Schools are supposed to meet their API growth targets both schoolwide and among all numerically significant subgroups at the school (which must show comparable improvement, basically 80% of the 2003-04 schoolwide growth target). A "numerically significant ethnic or socioeconomically disadvantaged subgroup" is a subgroup "that constitutes at least 15 percent of a school's total pupil population and consists of at least 30 pupils"; if an ethnicity or socioeconomic disadvantaged subgroup constitutes at least 100 pupils, it's required to show comparable improvement even if it isn't 15% of the school population. (Details on "comparable improvement" are on the CA Dept. of Education Explanatory Notes for API page.)

    API results are based on the 2004 Standardized Testing and Reporting (STAR) and CA High School Exit Exam (CAHSEE) exam. 80% of the API for Elementary and Middle schools is based on the CA Standards tests (CSTs), while nearly 90% of the High School API comes from the standards tests and the CA High School Exit Examination.

    The API stems from CA's 1999 "Public Schools Accountability Act (PSAA)" which required the CA Department of Education to calculate annual APIs for public schools, including charter schools, and publish school rankings based on the APIs.

    LBUSD spokesman Dick Van Der Laan told, "For the second year in a row, LBUSD execeeded statewide performance on the API. A majority of our schools also met growth targets among all subgroups, a significant accomplishment for our school district which serves America's most diverse large city."

    LBUSD was awarded the 2003 Broad Prize as America's best urban school district.

    State Superintendent of Public Instruction Jack O'Connell responded to data indicating that fewer than half of CA's schools met Sacramento-set growth targets by stating in a written release, "Frankly, this is unacceptable and I know, and educators around the state know, that we can do better. It is time to rededicate ourselves and redouble our efforts at teaching California's rigorous standards."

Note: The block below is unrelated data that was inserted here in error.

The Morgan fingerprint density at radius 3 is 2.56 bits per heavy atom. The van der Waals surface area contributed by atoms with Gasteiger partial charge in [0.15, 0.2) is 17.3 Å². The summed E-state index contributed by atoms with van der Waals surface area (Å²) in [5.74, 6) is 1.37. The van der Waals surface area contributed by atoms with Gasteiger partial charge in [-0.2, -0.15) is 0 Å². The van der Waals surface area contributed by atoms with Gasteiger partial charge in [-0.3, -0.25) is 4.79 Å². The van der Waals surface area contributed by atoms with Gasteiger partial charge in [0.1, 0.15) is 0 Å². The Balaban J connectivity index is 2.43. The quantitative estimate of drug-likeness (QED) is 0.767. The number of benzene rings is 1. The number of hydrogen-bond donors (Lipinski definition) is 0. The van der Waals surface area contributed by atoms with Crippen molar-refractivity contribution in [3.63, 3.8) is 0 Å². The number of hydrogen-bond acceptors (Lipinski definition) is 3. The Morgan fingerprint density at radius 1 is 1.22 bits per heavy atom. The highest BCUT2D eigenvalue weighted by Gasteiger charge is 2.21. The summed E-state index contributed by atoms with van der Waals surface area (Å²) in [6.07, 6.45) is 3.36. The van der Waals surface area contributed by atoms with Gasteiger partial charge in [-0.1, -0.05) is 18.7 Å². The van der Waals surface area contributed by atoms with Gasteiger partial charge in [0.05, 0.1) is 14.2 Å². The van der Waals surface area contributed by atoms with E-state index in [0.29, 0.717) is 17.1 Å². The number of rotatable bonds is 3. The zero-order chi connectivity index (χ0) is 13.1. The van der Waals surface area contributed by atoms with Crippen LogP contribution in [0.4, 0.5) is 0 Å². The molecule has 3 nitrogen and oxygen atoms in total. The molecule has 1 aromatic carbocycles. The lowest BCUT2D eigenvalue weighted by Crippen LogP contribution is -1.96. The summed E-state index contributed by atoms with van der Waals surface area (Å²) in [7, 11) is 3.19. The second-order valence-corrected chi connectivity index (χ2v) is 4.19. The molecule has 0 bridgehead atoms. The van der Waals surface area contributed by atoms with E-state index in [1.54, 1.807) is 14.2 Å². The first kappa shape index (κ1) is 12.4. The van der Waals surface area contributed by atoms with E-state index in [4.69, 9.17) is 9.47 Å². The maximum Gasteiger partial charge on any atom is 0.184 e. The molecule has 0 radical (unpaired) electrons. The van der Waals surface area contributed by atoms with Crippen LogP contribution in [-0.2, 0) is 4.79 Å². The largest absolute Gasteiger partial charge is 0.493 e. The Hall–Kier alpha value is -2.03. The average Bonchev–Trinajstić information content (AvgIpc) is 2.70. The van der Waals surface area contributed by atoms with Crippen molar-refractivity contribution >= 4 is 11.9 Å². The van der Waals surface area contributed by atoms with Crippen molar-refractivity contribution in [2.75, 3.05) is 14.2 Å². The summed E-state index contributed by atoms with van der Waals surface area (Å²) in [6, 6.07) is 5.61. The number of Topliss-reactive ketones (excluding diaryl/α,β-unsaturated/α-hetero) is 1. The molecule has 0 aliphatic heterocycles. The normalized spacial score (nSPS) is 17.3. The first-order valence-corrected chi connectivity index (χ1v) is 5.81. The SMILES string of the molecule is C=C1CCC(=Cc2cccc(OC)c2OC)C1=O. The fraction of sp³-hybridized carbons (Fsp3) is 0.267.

O' Connell continued, "The good news is that California's accountability system is working as it was meant to. By shedding light on the achievement of all students at all schools, it helps us focus our attention on what needs to be done to improve student achievement."

    He added, "While these latest numbers are cause for concern, I know our schools are working hard," he said. "Educators across the state are meeting to seriously discuss their results, and are striving to do what it takes to rebuild the momentum that is crucial to improving student achievement."

    As previously reported by, CA has also begun reporting on the Adequate Yearly Progress (AYP) of schools under federal No Child Left Behind (NCLB) Act. Superintendent O'Connell called CA's API "a fairer and more accurate measurement of how our schools are doing as compared to the status model under NCLB. The federal model expects schools and students to jump over an arbitrary achievement bar, and success or failure is determined solely on whether that bar has been passed."